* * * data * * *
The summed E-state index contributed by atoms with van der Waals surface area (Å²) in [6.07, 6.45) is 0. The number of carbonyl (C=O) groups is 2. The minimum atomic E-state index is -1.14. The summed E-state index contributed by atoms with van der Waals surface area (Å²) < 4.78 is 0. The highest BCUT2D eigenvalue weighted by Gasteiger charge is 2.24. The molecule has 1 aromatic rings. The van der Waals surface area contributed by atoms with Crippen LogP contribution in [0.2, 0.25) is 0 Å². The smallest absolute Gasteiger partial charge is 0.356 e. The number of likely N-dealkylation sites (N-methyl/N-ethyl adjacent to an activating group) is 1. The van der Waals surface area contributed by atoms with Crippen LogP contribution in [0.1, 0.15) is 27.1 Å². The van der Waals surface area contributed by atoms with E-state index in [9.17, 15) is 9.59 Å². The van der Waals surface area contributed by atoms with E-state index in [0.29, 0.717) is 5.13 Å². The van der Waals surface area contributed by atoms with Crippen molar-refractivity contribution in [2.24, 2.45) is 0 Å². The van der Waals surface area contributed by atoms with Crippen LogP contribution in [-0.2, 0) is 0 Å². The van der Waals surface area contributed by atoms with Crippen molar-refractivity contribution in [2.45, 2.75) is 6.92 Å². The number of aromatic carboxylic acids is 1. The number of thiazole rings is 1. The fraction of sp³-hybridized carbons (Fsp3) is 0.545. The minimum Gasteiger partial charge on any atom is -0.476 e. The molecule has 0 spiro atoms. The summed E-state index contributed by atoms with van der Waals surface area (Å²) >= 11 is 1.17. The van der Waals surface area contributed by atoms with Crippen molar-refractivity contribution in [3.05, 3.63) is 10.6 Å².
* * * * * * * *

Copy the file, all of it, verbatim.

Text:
The summed E-state index contributed by atoms with van der Waals surface area (Å²) in [6.07, 6.45) is 0. The number of carbonyl (C=O) groups is 2. The minimum atomic E-state index is -1.14. The summed E-state index contributed by atoms with van der Waals surface area (Å²) < 4.78 is 0. The highest BCUT2D eigenvalue weighted by Gasteiger charge is 2.24. The molecule has 1 aromatic rings. The van der Waals surface area contributed by atoms with Crippen LogP contribution in [0.2, 0.25) is 0 Å². The smallest absolute Gasteiger partial charge is 0.356 e. The number of likely N-dealkylation sites (N-methyl/N-ethyl adjacent to an activating group) is 1. The van der Waals surface area contributed by atoms with Crippen LogP contribution in [0.1, 0.15) is 27.1 Å². The van der Waals surface area contributed by atoms with E-state index in [9.17, 15) is 9.59 Å². The van der Waals surface area contributed by atoms with E-state index in [0.29, 0.717) is 5.13 Å². The van der Waals surface area contributed by atoms with Crippen molar-refractivity contribution in [2.24, 2.45) is 0 Å². The van der Waals surface area contributed by atoms with Crippen LogP contribution in [-0.2, 0) is 0 Å². The van der Waals surface area contributed by atoms with Crippen molar-refractivity contribution in [2.45, 2.75) is 6.92 Å². The number of aromatic carboxylic acids is 1. The number of thiazole rings is 1. The fraction of sp³-hybridized carbons (Fsp3) is 0.545. The minimum Gasteiger partial charge on any atom is -0.476 e. The molecule has 0 spiro atoms. The summed E-state index contributed by atoms with van der Waals surface area (Å²) >= 11 is 1.17. The van der Waals surface area contributed by atoms with Crippen molar-refractivity contribution in [3.05, 3.63) is 10.6 Å².